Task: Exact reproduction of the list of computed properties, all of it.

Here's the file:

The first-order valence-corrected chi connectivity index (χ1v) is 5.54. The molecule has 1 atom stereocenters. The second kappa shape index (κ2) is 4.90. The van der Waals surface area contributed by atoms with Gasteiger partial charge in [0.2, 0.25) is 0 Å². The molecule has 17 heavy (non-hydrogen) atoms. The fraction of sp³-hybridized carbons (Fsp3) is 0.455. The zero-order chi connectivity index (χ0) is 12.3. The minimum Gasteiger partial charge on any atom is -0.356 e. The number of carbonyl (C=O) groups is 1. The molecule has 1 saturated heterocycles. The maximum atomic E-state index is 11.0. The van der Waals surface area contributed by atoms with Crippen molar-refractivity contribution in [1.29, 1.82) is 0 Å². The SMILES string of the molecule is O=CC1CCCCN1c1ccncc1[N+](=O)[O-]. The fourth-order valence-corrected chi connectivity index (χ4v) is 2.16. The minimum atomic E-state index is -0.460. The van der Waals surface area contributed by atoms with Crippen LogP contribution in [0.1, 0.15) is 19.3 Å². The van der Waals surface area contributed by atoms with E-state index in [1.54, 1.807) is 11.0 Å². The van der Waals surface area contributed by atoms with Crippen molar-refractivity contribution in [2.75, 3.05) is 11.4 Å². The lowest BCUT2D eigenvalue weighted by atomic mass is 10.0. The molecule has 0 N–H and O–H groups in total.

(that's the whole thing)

The first-order valence-corrected chi connectivity index (χ1v) is 5.54. The molecule has 1 atom stereocenters. The second kappa shape index (κ2) is 4.90. The van der Waals surface area contributed by atoms with Gasteiger partial charge in [0.2, 0.25) is 0 Å². The molecule has 17 heavy (non-hydrogen) atoms. The fraction of sp³-hybridized carbons (Fsp3) is 0.455. The zero-order chi connectivity index (χ0) is 12.3. The minimum Gasteiger partial charge on any atom is -0.356 e. The number of carbonyl (C=O) groups is 1. The molecule has 1 saturated heterocycles. The maximum atomic E-state index is 11.0. The van der Waals surface area contributed by atoms with Crippen molar-refractivity contribution in [1.29, 1.82) is 0 Å². The SMILES string of the molecule is O=CC1CCCCN1c1ccncc1[N+](=O)[O-]. The fourth-order valence-corrected chi connectivity index (χ4v) is 2.16. The minimum atomic E-state index is -0.460. The van der Waals surface area contributed by atoms with Crippen LogP contribution in [0.1, 0.15) is 19.3 Å². The van der Waals surface area contributed by atoms with E-state index in [1.54, 1.807) is 11.0 Å². The van der Waals surface area contributed by atoms with Crippen molar-refractivity contribution in [2.75, 3.05) is 11.4 Å². The lowest BCUT2D eigenvalue weighted by atomic mass is 10.0. The molecule has 0 N–H and O–H groups in total.